Aim: To identify the theories used to explain learning in simulation and to examine how these theories guided the assessment of learning outcomes related to core competencies in undergraduate nursing students.
Background: Nurse educators face the challenge of making explicit the outcomes of competency-based education, especially when competencies are conceptualized as holistic and context dependent.
Design: Theoretical review.
Data sources: Research papers (N = 182) published between 1999-2015 describing simulation in nursing education.
Review methods: Two members of the research team extracted data from the papers, including theories used to explain how simulation could engender learning and tools used to assess simulation outcomes. Contingency tables were created to examine the associations between theories, outcomes and tools.
Results: Some papers (N = 79) did not provide an explicit theory. The 103 remaining papers identified one or more learning or teaching theories; the most frequent were the National League for Nursing/Jeffries Simulation Framework, Kolb's theory of experiential learning and Bandura's social cognitive theory and concept of self-efficacy. Students' perceptions of simulation, knowledge and self-confidence were the most frequently assessed, mainly via scales designed for the study where they were used. Core competencies were mostly assessed with an observational approach.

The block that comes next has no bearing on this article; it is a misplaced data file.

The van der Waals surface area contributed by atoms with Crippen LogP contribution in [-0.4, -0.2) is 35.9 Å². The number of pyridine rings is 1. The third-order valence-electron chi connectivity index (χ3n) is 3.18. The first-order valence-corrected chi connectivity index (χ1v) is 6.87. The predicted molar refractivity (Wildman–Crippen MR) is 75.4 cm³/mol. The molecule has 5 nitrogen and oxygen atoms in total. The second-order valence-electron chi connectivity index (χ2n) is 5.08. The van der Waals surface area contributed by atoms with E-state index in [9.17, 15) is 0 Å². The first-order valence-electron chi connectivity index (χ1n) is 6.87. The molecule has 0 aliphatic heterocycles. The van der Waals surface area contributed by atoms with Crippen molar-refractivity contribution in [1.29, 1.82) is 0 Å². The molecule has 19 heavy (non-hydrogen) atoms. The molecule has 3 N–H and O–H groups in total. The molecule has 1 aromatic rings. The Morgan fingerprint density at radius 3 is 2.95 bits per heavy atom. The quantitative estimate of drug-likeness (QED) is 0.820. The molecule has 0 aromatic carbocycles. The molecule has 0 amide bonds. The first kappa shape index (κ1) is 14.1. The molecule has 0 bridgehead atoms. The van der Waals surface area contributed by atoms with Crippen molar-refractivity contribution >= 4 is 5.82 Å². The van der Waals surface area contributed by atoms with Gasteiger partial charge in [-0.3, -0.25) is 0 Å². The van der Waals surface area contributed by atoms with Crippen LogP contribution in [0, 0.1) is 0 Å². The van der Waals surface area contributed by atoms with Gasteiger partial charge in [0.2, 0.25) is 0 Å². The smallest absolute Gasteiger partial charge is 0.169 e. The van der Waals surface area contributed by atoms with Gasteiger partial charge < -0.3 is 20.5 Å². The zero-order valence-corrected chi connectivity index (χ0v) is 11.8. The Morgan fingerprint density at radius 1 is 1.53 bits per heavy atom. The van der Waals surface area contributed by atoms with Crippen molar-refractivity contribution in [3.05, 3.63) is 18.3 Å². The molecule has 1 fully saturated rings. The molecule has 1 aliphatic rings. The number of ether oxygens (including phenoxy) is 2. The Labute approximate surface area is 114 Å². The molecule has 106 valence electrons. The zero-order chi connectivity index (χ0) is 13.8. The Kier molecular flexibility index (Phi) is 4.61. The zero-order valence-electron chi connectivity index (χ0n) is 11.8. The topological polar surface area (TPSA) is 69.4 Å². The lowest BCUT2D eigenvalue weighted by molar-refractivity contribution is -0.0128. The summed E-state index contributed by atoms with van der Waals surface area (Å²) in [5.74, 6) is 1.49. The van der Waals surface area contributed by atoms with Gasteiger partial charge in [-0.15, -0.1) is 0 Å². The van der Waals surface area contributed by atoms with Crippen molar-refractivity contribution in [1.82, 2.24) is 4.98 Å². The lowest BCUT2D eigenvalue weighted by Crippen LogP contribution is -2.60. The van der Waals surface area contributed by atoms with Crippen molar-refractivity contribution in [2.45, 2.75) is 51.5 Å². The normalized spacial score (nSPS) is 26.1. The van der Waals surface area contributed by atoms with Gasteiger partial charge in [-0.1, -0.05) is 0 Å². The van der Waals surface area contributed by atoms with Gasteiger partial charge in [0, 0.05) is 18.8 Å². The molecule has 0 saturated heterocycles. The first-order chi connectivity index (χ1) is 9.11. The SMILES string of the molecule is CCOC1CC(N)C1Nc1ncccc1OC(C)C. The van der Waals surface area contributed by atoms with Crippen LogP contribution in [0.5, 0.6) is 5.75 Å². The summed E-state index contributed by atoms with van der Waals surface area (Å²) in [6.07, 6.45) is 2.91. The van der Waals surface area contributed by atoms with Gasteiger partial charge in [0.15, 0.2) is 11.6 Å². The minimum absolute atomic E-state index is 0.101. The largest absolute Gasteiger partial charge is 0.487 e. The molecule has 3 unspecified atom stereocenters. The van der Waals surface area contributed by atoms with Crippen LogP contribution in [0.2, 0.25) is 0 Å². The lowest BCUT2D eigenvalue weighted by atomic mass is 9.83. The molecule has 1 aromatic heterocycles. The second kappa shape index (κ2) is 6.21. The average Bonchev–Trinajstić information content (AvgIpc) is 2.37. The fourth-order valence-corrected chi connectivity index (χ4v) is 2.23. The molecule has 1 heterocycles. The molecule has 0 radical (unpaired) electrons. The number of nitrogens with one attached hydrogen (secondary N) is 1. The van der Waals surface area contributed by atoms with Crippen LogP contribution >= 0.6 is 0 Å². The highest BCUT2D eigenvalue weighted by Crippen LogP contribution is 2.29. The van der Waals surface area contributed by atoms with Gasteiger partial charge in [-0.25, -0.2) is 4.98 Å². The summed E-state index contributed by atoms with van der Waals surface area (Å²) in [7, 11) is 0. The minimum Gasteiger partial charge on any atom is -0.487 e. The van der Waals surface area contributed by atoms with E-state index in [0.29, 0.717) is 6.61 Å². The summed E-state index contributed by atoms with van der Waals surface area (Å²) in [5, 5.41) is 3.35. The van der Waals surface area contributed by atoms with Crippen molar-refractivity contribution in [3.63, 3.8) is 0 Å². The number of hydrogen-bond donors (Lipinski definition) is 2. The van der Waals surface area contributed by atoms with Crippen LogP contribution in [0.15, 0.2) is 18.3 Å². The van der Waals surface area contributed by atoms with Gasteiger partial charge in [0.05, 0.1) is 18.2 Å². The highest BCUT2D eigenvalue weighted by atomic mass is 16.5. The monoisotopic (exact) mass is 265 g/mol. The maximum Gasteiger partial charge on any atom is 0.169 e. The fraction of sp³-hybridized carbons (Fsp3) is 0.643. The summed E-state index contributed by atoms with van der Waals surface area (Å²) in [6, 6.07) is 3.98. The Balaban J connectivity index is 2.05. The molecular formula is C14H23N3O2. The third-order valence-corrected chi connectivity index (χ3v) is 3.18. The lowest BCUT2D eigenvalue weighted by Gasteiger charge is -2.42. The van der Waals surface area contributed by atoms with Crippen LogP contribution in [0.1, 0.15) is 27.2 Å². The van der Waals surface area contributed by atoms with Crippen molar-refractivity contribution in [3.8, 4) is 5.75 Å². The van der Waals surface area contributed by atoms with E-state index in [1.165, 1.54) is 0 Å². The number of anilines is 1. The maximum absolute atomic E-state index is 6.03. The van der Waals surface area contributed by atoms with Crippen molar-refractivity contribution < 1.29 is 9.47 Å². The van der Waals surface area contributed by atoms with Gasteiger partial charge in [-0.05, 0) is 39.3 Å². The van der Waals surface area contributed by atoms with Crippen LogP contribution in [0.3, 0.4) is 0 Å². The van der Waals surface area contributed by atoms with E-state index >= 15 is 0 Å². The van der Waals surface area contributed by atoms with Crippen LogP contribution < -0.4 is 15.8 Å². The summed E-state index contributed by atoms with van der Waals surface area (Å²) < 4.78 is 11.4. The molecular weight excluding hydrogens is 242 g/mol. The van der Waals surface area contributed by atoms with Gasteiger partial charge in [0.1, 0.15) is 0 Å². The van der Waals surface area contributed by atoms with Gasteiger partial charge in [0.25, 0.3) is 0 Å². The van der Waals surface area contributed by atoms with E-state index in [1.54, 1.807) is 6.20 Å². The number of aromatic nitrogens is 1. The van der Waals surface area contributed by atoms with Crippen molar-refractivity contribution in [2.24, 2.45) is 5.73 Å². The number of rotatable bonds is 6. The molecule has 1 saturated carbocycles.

Conclusion: This review highlighted the fact that few studies examined the use of simulation in nursing education through learning theories and via assessment of core competencies. It also identified observational tools used to assess competencies in action, as holistic and context-dependent constructs.
Keywords: assessment; competency-based education; learning theories; literature review; nursing education; simulation; undergraduate nursing students.
© 2017 John Wiley & Sons Ltd.